We measured the over time dynamics of stunting disparity using the 95% Confidence Intervals (CI) approach. We declared that a statistically significant difference was observed when the different CIs do not overlap. On the other hand, when the intervals do overlap, we declared that there was no a statistically significant difference in inequality level between any two survey years. For all our analyses, we used the offline version of the WHO’s HEAT software application updated in 2019 [34]. The WHO HEM database stores re-analyzed data derived from DHS and MICS that have been conducted in many low-and-middle-income countries. The HEAT then uses the re-analyzed data in a way that facilitate interpretation of findings and is updated regularly to incorporate new surveys. Given that experts proficient in the area analyzed the data, papers written based on this source is deemed reliable and comparable both over time and between countries.

Ethical consideration

Since the analyses were made using the publicly available data stored in the WHO HEM, we did not require ethical permissions. Ethical procedures were the responsibility of the institutions that commissioned, funded, or managed the surveys.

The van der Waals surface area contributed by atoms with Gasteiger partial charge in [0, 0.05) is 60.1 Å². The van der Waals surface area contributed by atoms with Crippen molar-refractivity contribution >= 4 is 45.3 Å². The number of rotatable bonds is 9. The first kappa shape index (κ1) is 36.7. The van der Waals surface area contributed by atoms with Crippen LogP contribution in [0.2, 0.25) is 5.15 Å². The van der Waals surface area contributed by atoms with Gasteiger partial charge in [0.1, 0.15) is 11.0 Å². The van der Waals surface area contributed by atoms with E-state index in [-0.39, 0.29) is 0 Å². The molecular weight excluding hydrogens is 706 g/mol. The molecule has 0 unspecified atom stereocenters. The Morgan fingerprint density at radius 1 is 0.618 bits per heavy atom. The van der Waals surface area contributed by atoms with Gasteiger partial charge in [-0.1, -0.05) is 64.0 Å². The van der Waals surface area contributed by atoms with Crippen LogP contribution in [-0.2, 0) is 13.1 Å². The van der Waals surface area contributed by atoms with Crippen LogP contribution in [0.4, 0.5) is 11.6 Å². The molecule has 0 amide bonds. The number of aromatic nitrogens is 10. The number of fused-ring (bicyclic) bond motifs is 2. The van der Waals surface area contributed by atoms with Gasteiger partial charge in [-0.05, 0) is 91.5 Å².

Results

Prevalence of childhood stunting disaggregated by different equity stratifiers

Table 1 presents the prevalence of stunting disaggregated by subcategories of the five dimensions of inequality for the four waves of the household surveys (two MICS-2005 and 2010, and two DHS-2008 and 2013). The stunting disaggregation is presented along with the population share of each subgroup in absolute numbers. The total children population participated in all the four rounds were 20, 500. Of these, 50.8, 75.2 and 69.1% were females, rural residents and born to illiterate women, respectively. We presented stunting point estimate in each subgroup along with the corresponding 95% CIs to allow comparison between subgroups and over time. For example, the prevalence of stunting varied significantly between wealth categories (the 95% CIs of the five wealth categories did not overlap), with the richest category contributed the smallest portion of stunting burden. While stunting among the poorest subgroup had fallen by about 7 percentage points between 2005 and 2013, the CIs for the richest subgroup had substantial overlap, making it difficult to comment on the rate of reduction of stunting. Similarly, while stunting burden in the no-education group had decreased by 10 percentage points over the study time periods, the other two categories of education had seen no statistically significant change over time. We found that prevalence of stunting was consistently higher among male children and rural residents throughout the studied years. See Table 1 for detail.